Karl Wilding has stepped down from arguably the top charity job after only 18 months. I was as shocked as anyone else to hear the news, having seen how brilliant he is when I worked with him for five years at NCVO.
NCVO has made a big deal over the last 18 months about how it listens to its members and the wider sector, how it needs to do things differently, be closer to the ground and be more of a “community” as its interim CEO puts it in a blog this week. Its new values are open, collaborative, inclusive and ambitious.
However the new CEO is going to be chosen the same old way, by a small group of people behind closed doors who will then proclaim their decision with an announcement to the rest of us waiting outside the door – a “search and selection process” as the chair puts it. What could be less open, collaborative or inclusive?
The CEO of NCVO is the person who – more than anyone else - is in the room representing the sector to key people from the prime minister downwards. More than any other role they are the “voice” of the sector who we all rely on to go in and argue on our behalf over the big issues that really matter. Given that they are representing us all like this, why should they be chosen by a select group behind closed doors? If NCVO really want to walk their talk of doing things differently, then nowhere should this be done more than in the selection of their CEO.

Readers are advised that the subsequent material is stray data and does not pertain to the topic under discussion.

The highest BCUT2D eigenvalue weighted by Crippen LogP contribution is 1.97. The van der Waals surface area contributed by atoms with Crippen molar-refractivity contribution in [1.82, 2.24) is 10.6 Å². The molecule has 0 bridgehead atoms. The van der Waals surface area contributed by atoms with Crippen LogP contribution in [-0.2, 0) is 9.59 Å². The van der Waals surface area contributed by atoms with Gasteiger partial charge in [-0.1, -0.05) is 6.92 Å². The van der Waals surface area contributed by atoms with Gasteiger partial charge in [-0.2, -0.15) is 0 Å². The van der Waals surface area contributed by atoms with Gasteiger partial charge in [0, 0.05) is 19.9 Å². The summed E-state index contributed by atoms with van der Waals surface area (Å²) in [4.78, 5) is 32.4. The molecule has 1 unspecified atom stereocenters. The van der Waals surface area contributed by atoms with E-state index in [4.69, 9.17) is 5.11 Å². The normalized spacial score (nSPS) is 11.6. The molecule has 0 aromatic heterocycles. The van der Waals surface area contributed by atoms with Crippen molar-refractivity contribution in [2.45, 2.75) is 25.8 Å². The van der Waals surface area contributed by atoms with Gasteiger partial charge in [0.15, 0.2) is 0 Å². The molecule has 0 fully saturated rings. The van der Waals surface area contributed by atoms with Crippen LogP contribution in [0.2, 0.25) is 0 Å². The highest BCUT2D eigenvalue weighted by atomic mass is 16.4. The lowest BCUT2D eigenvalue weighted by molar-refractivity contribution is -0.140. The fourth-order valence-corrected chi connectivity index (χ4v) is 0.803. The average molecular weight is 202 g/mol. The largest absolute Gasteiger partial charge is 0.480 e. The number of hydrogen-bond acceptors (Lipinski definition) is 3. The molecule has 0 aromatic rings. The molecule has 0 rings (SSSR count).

What I’m suggesting is that the new CEO should be chosen by a ballot of all NCVO members. Candidates can apply, there should be some basic checks, but then why not put it out to the membership. This would bring significant advantages as the new CEO would have:
- An immediate, large mandate from the sector for the vision they set out in their application
- An immediate credibility and authority when representing the sector to government and others
- Credibility within the sector itself.
For NCVO itself it would:
- Engage NCVO’s membership in a way that has sometimes been severely lacking
- Be a clear statement that NCVO does genuinely want to be an organisation that does things differently.
The main argument against is that some candidates may not want people, or their current organisation, to know they’re going for the job. However this argument is weak. Candidates will have to get used to an incredibly high level of exposure, what better way to test this. And what board or chair would resent their CEO going for the top job. I would hate to lose the brilliant CEO of the charity I chair, but if she went for the role I would not begrudge it in the slightest, whether she were successful or not.
There are other potential arguments against, such as the role needs the in-depth scrutiny of an interview panel, the chair needs to feel they can work with the CEO and so on, however any drawbacks are surmountable and comparatively small compared to the benefits a ballot would bring.
Yes, it’s different, yes it’s bold – but that’s what the sector desperately needs from NCVO. We need it to live up to its new values of being open, collaborative and inclusive. So I ask NCVO’s trustee board to be bold and ambitious and embrace this democratic way of choosing their new CEO.
Oliver Reichardt is CEO of Royal College of Radiologists, chair at Sands (Stillbirth and Neo-natal Death Society) and trustee at Sustrans